Do You Need to Travel to Find Happiness?

Do You Need to Travel to Find Happiness?

Do You Need to Travel to Find Happiness?

The book 'Eat, Pray, Love' showcases Elizabeth Gilbert's memoir of travelling the world; eating in Italy, praying in India and finding love and balance in Bali. Columbia Pictures have produced the film version, starring Julia Roberts.

Interview with Dr. Jonathan Ellerby

Dr. Jonathan Ellerby is a top notch media expert, appearing on Larry King Live, CNN's Campbell Brown, Better TV, ABC, Montel Williams Radio, Martha Stewart Radio and more! Dr. Jonathan Ellerby is also the author of 'Inspiration Deficit Disorder: The No Pill Prescription to End High Stress, Low Energy and Bad Habits'.

Spiritual Advisor, Jonathan Ellerby Ph.D., is the Program Director for the famous Canyon Ranch Health Resort, a destination retreat and spa that has welcomed some of the biggest celebrities including Oprah, Sting, Madonna and even the star of Eat, Pray, Love - Julia Roberts herself!

Dr. Ellerby has studied religion all over the world; India, Peru, Mexico, Zimbabwe, South Africa, Australia/New Zealand, China. He specialises in making spiritually simple and accessible - He believes that you don't have to travel to find yourself.

How can Australians find peace within their life?

Dr. Jonathan Ellerby: The Beautiful thing about inner peace is that each person can find it according to what speaks to them most clearly. It might be time in nature, it might be a spiritual practice like spending time in church or at yoga, it could involve art, family, or a combination of things. While there are regional differences in how people tend to find inner strength, the core themes are universal: slow down, spend more time with people who are supportive and uplifting, help make the world a better place and do more of what you deeply, truly love. Trust yourself and don't let your old expectations and experiences hold you back.

What methods do you use to teach others to find a peaceful life?

Dr. Jonathan Ellerby: I focus on helping people to understand how their past hurts and disappointments cause them to live reactively, instead of intentionally. Helping people to become aware of how they get stuck, is a big part of helping people get "unstuck." There is no shame in talking about your past with a friend or in seeing a counselor for awhile. Take a serious look within and be honest with yourself. The next thing I help people to do is develop a daily and weekly commitment to activities that bring them back to the sense of balance they are looking for. It could be a daily time of prayer, breathing exercises, meditation or journaling - something simple and short. Then a person should have at least a few hours throughout the week that are more deeply invested in healthy hobbies or interests that interrupt the crazy patterns of life. Finally it's about learning to make choices from a sense of what is fulfilling and not what is rooted in a need for approval, control or avoiding.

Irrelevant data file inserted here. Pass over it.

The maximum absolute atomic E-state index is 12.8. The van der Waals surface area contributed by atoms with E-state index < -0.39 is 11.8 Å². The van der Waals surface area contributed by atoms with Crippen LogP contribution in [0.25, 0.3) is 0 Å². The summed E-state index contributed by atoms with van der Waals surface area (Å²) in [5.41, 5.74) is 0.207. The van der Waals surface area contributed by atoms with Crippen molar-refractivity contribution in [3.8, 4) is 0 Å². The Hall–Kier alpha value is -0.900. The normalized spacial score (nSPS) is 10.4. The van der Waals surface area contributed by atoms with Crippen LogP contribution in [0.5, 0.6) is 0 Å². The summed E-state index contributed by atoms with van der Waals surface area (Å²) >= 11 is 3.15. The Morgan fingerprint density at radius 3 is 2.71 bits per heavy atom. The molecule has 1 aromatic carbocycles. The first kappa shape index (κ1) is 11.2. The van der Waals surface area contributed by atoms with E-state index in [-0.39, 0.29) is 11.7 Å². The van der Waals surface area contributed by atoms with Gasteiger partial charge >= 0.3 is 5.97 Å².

'Eat, Pray Love' shows a woman travelling the world for inspiration on how to find joy, can we find joy in our lives, without travelling?

Dr. Jonathan Ellerby: The key to understanding the whole book and film is seeing that the travel was a reflection of her unique lifelong interest. It was necessary for her because she had a life and personality based on travel, after all she was a travel writer. So the message is: give yourself permission to do what you love. For others it could be gardening, it could be learning an instrument or playing a sport. It's about living free of old ideas and knowing you are empowered to choose what feels right - not in a selfish, shallow way. But in the deep, meaningful way that is really about becoming a better person. Not only can we find joy in our lives without travelling, we have to find joy in life without travelling. I lead trips to exotic places like Africa and India and I know the power of travel from my own journey, but I always stress again and again, travel isn't for everyone, but learning to love the life you have at home is a universal opportunity. And if you just can't love it no matter what you do - change it.